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Hummingbird with pink bloom in forest habitat. Green Violet-ear, Colibri thalassinus, flying in the nature tropical wood habitat, red flower, Tapanti NP, Costa Rica. Wildlife scene from jungle. Image via Depositphotos

You can look outside on any given day and it’s likely that you’ll see at least one bird gliding through the sky, perched on a branch or telephone pole, or pecking away at the ground. 

We like birds, so follow along as we soar into their unique worlds, or skip ahead to any section! 

Introduction to Birds

Wild african birds. Group of African white flamingo birds and their reflection on the blue water. Walvis bay, Namibia, Africa. Image via Depositphotos

Birds are descendants of dinosaurs, so it’s no wonder that many of them are apex predators. These feathered creatures, along with those in the order Crocodilia, are the only living animals in the clade Archosauria. Extinct species in this clade include dinosaurs from the early Triassic Period.

These animals are widespread and live on every continent and land mass in the world. There are over 11,000 living species worldwide; however, approximately 12% of those are threatened with extinction, according to the IUCN Red List

Bird Characteristics 

Birds include all animals in the class Aves and are descendants of dinosaurs. Their bodies are covered in feathers, which can be in a range of different colors, from bright and bold to muted and dull. Birds have claws or talons for feet, beaks for mouths, and wings for “arms,” which they use to fly, with some exceptions like ostriches and penguins. Furthermore, birds have warm-blooded metabolisms and lay eggs

Smallest vs. Largest Living Birds

Scientific nameBody sizeHabitat rangeDietConservation status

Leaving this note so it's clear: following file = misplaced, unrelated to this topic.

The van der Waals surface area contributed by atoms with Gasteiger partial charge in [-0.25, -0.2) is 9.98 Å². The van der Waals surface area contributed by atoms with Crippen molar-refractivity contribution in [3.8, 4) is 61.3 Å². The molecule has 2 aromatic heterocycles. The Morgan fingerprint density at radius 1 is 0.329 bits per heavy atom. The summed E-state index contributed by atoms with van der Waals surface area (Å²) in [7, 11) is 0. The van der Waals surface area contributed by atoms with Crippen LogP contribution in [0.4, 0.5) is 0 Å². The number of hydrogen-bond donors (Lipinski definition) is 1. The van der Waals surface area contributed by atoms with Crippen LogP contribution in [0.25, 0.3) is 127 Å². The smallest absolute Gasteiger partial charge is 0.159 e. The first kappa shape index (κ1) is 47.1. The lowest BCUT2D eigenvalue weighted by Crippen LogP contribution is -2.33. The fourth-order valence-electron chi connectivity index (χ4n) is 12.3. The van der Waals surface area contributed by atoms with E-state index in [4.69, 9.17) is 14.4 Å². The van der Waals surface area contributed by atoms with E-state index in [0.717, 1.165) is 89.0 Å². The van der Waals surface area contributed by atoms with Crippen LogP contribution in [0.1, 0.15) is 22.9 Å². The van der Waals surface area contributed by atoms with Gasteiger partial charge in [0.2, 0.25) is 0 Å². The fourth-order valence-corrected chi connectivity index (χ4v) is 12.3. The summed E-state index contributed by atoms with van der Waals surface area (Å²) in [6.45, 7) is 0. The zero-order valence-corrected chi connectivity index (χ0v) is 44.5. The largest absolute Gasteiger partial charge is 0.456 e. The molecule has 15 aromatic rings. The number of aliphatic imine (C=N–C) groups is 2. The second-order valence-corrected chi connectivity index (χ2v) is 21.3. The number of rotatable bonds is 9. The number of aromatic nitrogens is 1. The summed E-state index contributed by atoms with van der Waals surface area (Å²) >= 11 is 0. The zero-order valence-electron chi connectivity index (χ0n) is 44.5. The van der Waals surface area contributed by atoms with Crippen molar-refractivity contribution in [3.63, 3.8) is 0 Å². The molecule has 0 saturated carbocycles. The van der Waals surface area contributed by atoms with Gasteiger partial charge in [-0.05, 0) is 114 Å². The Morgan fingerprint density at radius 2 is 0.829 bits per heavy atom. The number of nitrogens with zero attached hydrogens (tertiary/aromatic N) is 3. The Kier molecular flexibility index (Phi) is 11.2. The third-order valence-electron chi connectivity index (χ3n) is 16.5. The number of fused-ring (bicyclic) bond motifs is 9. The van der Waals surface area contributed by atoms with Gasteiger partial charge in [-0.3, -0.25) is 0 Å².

Common ostrichStruthio camelus200–290 lb (90–130 kg); 6–9 ft (1.7–2.7 m)African savanna and SahelGrass, shrubs, fruit, flowers, insectsLeast concern
Bee hummingbirdMellisuga helenae0.06–0.09 oz (1.6–2.6 g); 2.1–2.4 in (5.5–6.1 cm) CubaNectar from several plant speciesNear threatened
common ostrich
Common ostrich.
Thomas Fuhrmann, CC BY-SA 4.0, via Wikimedia Commons
bee hummingbird
Bee hummingbird.
Ekaterina Chernetsova (Papchinskaya) from Saint-Petersburg, Russia, CC BY 2.0, via Wikimedia Commons

Types of Birds

Bald Eagle

The bald eagle, the United States national bird, is one of the most majestic birds of prey. It is well known for its exciting courtship rituals, often called “courtship cartwheeling.” This occurs when a male and female bald eagle link talons and plummet through the air to the earth just before releasing and parting. Learn more about the bald eagle by clicking here.

American National Symbol Bald Eagle with Wings Spread on Sunny Day
Close up shot of United States iconic bird facing camera with wings spread in flight. Image by OpenRangeStock via Depositphotos

Latest News

We like to keep up to date with what’s going on in the world of avians – from colorful little hummingbirds to majestic golden eagles. Check out some of the latest news stories here!

Bird Flight Adaptations

Wing Shape

Different wing shapes are adapted for various flight styles.